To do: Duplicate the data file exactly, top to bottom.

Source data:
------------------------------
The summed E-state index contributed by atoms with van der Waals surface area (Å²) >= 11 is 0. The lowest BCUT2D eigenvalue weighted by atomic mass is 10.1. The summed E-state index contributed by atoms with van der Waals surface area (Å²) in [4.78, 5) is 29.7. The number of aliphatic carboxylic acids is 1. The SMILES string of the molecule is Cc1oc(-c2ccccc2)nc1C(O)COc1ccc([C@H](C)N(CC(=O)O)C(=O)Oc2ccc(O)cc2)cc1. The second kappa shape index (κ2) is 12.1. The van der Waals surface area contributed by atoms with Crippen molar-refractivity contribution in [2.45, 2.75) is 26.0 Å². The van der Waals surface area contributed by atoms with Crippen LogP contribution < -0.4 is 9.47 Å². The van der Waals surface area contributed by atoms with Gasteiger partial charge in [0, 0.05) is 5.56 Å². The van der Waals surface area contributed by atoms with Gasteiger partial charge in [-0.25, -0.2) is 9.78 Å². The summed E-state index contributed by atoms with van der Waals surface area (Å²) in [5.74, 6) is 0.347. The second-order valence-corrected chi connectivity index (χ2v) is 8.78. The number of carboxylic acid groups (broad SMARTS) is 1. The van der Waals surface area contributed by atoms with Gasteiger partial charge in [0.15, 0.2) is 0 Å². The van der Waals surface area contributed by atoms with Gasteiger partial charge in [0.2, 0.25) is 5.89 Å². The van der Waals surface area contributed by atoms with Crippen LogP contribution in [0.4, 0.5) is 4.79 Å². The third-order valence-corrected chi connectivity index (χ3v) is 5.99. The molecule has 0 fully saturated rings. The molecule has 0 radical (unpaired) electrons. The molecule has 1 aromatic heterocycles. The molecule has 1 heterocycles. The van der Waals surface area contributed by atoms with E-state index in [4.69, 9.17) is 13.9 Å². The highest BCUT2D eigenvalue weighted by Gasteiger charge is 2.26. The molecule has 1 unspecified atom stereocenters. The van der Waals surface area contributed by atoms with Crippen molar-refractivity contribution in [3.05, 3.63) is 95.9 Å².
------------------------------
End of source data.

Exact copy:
The summed E-state index contributed by atoms with van der Waals surface area (Å²) >= 11 is 0. The lowest BCUT2D eigenvalue weighted by atomic mass is 10.1. The summed E-state index contributed by atoms with van der Waals surface area (Å²) in [4.78, 5) is 29.7. The number of aliphatic carboxylic acids is 1. The SMILES string of the molecule is Cc1oc(-c2ccccc2)nc1C(O)COc1ccc([C@H](C)N(CC(=O)O)C(=O)Oc2ccc(O)cc2)cc1. The second kappa shape index (κ2) is 12.1. The van der Waals surface area contributed by atoms with Crippen molar-refractivity contribution in [2.45, 2.75) is 26.0 Å². The van der Waals surface area contributed by atoms with Crippen LogP contribution < -0.4 is 9.47 Å². The van der Waals surface area contributed by atoms with Gasteiger partial charge in [0, 0.05) is 5.56 Å². The van der Waals surface area contributed by atoms with Gasteiger partial charge in [-0.25, -0.2) is 9.78 Å². The summed E-state index contributed by atoms with van der Waals surface area (Å²) in [5.74, 6) is 0.347. The second-order valence-corrected chi connectivity index (χ2v) is 8.78. The number of carboxylic acid groups (broad SMARTS) is 1. The van der Waals surface area contributed by atoms with Gasteiger partial charge in [0.15, 0.2) is 0 Å². The van der Waals surface area contributed by atoms with Gasteiger partial charge in [0.2, 0.25) is 5.89 Å². The van der Waals surface area contributed by atoms with Crippen LogP contribution in [0.4, 0.5) is 4.79 Å². The third-order valence-corrected chi connectivity index (χ3v) is 5.99. The molecule has 0 fully saturated rings. The molecule has 0 radical (unpaired) electrons. The molecule has 1 aromatic heterocycles. The molecule has 1 heterocycles. The van der Waals surface area contributed by atoms with E-state index in [4.69, 9.17) is 13.9 Å². The highest BCUT2D eigenvalue weighted by Gasteiger charge is 2.26. The molecule has 1 unspecified atom stereocenters. The van der Waals surface area contributed by atoms with Crippen molar-refractivity contribution in [3.05, 3.63) is 95.9 Å².